In Hatchet’s case, the match with Pinot started out fairly even. Their sensor capabilities were comparable, though the Confederation destroyer was stealthier, and their weapons were roughly even. Hatchet had the advantage of position and anonymity, however. While Hector had been slowly bleeding off velocity to keep the cruiser out of the Imp trap, Hatchet had been accelerating towards Pinot at barely one hundred gravities, less than one-third power. By the time she fired she was up to point-one-five cee and had a picture perfect broadside angle.

The Javelin torpedo was a relatively short ranged weapon. Hatchet mounted six tubes in her ventral bay, which ran almost the entire length of the ship. The launchers were essentially rail guns, electromagnetic accelerators that launched the one-hundred-fifty ton torpedoes at one-thousand kilometers per second. The drive duration on the torpedoes was only thirty seconds, giving them a range of just over two-hundred-fifty thousand kilometers from a standing start.

Hatchet wasn’t motionless, however. Her torpedoes left their tubes at over fifteen percent light speed, giving them a range of almost one-point-six million kilometers, and the destroyer had closed the range to just over a million before firing. Lieutenant Commander Vincent Moya had taken no chances either; he had fired all six of his birds in a narrow spread. Pinot’s Commander Donlevy had just seventeen seconds to react and that was far too little time.

Four of the torpedoes went wide, passing harmlessly fore and aft of Pinot. The remaining two ran true, and at their programmed attack range of fifty-thousand kilometers their attitude thrusters made a minor correction to orient their noses towards their target — and then they detonated.

The explosion was mild, on the order of one kiloton of old fashioned TNT, but its purpose wasn’t to damage the target, at least not directly. The blast unleashed a cloud of small, spear like projectiles that massed just over a half kilogram each. Several dozen of them found Pinot, and they were moving at more than sixty-thousand kilometers per second, over twenty percent light speed. Each of those projectiles impacted with an energy equivalent to a medium sized tactical nuclear weapon, or over two hundred kilotons of conventional explosives.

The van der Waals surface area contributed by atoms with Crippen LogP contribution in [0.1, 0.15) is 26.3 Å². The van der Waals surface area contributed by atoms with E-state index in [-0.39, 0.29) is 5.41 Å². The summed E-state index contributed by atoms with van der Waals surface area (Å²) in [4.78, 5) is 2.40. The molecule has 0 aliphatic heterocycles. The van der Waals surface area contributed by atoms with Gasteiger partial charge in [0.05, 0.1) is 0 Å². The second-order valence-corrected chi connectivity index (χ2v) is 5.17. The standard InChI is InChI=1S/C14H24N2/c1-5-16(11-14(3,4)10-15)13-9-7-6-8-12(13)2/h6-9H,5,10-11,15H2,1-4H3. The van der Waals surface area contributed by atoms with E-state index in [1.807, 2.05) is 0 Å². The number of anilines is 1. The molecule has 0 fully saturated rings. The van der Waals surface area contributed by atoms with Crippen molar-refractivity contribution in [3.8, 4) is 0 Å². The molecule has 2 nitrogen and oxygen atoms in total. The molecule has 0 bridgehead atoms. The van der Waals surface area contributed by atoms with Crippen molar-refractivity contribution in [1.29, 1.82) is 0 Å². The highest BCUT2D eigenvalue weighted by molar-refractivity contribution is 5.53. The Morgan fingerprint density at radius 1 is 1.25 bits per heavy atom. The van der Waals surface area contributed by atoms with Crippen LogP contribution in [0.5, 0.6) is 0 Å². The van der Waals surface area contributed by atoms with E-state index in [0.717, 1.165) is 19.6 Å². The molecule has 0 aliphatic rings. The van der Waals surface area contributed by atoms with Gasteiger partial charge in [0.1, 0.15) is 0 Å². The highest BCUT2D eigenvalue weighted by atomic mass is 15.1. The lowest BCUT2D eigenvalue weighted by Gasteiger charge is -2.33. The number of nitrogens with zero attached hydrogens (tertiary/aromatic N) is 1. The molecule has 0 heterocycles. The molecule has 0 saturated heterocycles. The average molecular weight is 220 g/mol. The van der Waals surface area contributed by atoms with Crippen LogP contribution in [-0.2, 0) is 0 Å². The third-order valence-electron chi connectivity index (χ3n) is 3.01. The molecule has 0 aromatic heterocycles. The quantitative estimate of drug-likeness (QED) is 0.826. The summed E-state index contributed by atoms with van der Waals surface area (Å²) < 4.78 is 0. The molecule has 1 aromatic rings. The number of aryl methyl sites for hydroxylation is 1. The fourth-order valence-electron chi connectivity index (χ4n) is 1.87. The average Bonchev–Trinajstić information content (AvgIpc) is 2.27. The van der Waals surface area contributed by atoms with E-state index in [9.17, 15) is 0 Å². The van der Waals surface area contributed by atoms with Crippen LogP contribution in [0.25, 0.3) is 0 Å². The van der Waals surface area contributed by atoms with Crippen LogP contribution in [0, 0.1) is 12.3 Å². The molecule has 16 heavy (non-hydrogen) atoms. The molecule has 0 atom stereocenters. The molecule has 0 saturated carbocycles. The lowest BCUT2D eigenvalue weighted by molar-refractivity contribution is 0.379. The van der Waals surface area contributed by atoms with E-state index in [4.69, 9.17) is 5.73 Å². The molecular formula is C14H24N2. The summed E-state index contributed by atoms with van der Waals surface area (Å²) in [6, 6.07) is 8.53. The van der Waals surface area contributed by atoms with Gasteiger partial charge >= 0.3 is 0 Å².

Upon impact kinetic energy became heat as white hot jets of plasma cut through armor and duratanium like lasers. The bulk of the projectiles hit slightly aft of amidships, and the interior of ISS Pinot became a living hell as secondary explosions ripped through her hull. Then her hull buckled and she broke in two, her bow spinning crazily away as the engineering section continued to accelerate for a few seconds before the drive flared and died.

As devastating as the destruction was, there were survivors. When the destroyer’s back was broken the bow had lost the benefit of her inertial dampeners, and even though it was separated from the accelerating engineering section the mad cart-wheeling had killed everyone forward. Life pods began to eject from the stern half, however, and as Lieutenant Commander Moya watched them appear on the tactical display he felt a strange mixture of satisfaction and guilt.

“All right, we’ve cleared the way,” Moya said. “Helm, come left to two-six-zero, all ahead full.”

17 comments to Opening Shot

  • grover

    Seems good from what I can see. Not too much techno-babble to confuse new comers, but a lot of interesting details. We seem to have the Imperials and the Alliance. The Imps are true breed humans? The Alliance, Genstructs?, are genetically modified? I know I’m fishing here! The snippet seems good. Can’t wait to see more!


  • Hi Grover, thanks for the comment!

    Yes, the Kiribati Imperium, the Imps, was founded by a group that left the Terran Sphere because they felt that society had become too dependent on genstructs, transgenically constructed humans. They aren’t opposed to genstructs in general, as long as they are kept in their ‘place’ and not given capabilities that make them equal, and in some cases superior, to ‘pure humans’.